Q. What are the latest advances in brain tumor and pituitary tumor surgery?
A. By Daniel Kelly M.D., neurosurgeon and Medical Director of the Brain Tumor Center at Saint John’s Health Center.
Neurosurgery is the surgical discipline focused on treating central, peripheral nervous system and spinal column diseases amenable to surgical intervention. At the Brain Tumor Center at Saint John’s Health Center, the primary focus is the treatment of brain tumors, skull base tumors and pituitary adenomas. The Brain Tumor Center provides comprehensive care for patients with all brain tumor types including primary brain tumors such as gliomas and meningiomas, pituitary adenomas which may cause acromegaly, Cushing’s disease and prolactinomas, as well as metastatic brain tumors that arise from cancers elsewhere in the body.
Typically patients are referred to the Brain Tumor Center by a neurologist, an oncologist, ophthalmologist, endocrinologist or a general practitioner. Tumors treated at the Brain Tumor Center are both benign and malignant. Common benign brain tumors include meningiomas, pituitary adenomas, schwannomas and craniopharyngiomas. Common malignant brain tumors include astrocytomas, gliomas, glioblastoma and metastatic brain tumors.
Today, because of refinements in micro-instrumentation, endoscopy (a surgical telescope that allows surgeons to look around corners with a panoramic view), and surgical navigation (“like GPS for the brain”), many brain tumors, skull base tumors and virtually all pituitary tumors are now removed through a small scalp incision or through a nostril. Commonly used approaches at the Brain Tumor Center are the supra-orbital “eyebrow” craniotomy (via an incision through the eyebrow), the endonasal approach (via a nostril without any skin incisions) and the retro-sigmoid approach (via an incision behind the ear). These minimally invasive approaches allow surgical access to many brain tumors that have traditionally been removed through larger scalp incisions and bony openings that require more muscle retraction and brain retraction. In general, these minimally invasive surgical approaches require less time for recovery and result in less post-operative pain than do traditional craniotomies.
Tumors may arise within the brain itself, over the surface of the brain, from the cranial nerves that exit the brain or in the skull base. The symptoms produced by brain tumors are highly dependent upon where the tumor is located and how rapidly it is growing. Typical brain tumor symptoms may include headache, loss of vision, double vision, weakness, incoordination, loss of sensation, personality changes and seizures. Pituitary adenomas which are benign growths of the pituitary gland may cause headaches, loss of vision or loss of pituitary hormonal function which can lead to fatigue, weight gain, impaired sexual function, low thyroid or growth stoppage in young people. In some pituitary adenomas, there may be excess hormonal production. In patients with Cushing’s disease, excess cortisol production may lead to weight gain, hypertension and diabetes. In patients with acromegaly, excess growth hormone production may lead to hypertension, diabetes, sleep apnea, enlarged hands and feet and carpal tunnel syndrome. In patients with prolactinoma, excess prolactin production may lead to weight gain, loss of libido, low testosterone in men, and loss of menstrual periods and milky breast discharge in women.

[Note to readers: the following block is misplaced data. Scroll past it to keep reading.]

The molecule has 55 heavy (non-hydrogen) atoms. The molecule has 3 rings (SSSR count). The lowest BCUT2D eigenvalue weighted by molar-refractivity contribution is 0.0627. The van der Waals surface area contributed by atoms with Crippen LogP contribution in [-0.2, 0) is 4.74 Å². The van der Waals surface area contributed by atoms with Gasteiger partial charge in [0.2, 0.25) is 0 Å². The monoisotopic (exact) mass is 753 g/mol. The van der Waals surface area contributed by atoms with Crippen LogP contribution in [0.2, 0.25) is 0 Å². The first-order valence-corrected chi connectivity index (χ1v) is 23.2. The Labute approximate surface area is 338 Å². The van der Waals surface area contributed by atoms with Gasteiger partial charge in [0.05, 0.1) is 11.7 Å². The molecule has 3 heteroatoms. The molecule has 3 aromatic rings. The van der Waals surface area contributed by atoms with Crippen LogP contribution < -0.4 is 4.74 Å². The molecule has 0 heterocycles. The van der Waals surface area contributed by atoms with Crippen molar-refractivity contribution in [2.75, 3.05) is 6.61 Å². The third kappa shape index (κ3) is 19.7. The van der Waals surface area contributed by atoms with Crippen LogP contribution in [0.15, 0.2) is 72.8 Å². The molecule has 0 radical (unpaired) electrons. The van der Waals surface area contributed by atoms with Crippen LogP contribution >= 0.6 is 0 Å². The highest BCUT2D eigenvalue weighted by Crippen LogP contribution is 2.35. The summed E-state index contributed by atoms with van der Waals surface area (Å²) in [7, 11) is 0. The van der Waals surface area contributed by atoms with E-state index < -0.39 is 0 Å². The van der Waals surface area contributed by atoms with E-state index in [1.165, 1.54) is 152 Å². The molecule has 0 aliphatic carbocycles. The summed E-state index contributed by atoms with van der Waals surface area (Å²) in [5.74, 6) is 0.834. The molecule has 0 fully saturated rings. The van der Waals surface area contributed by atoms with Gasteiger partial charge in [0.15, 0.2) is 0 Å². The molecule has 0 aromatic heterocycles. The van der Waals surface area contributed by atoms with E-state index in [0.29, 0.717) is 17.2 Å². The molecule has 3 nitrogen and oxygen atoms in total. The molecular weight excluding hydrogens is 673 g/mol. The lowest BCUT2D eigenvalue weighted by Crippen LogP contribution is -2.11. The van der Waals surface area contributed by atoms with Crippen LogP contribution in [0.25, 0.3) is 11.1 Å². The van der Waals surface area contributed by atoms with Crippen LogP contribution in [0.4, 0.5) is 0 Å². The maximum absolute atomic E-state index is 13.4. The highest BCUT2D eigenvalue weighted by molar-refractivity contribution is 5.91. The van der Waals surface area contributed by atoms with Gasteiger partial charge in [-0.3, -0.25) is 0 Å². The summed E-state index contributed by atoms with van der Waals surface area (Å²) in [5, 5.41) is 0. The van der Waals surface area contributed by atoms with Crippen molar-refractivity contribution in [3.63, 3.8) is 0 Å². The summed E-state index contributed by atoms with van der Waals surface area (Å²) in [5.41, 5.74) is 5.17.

Although most patients with a brain tumor or pituitary tumor may need surgery, additional evaluations and treatments are often needed. For example, patients with malignant brain tumors such as gliomas or metastatic brain tumors will typically also need radiation treatment, radiosurgery and possibly chemotherapy. Patients with pituitary tumors will typically need to be evaluated and treated by an endocrinologist who specializes in hormonal disorders. At the Brain Tumor Center, our colleagues in Endocrinology, Oncology, Radiation-Oncology, Head & Neck Surgery, Neurology and Neuro-Ophthalmology, provide a comprehensive and multidisciplinary treatment approach. For additional information on the diagnosis and treatment of brain tumors, skull base tumors and pituitary adenomas, please go to our website: www.brain-tumor.org.
Daniel Kelly, M.D. is a neurosurgeon and the Medical Director of the Brain Tumor Center at the John Wayne Cancer Institute at Saint John’s Health Center. For more information about Dr. Kelly and other Saint John’s services please call (310) 829-8990 or visit the website at www.brain-tumor.org or www.stjohns.org. For a physician referral or a second opinion, please call 1-888-ASK-SJHC.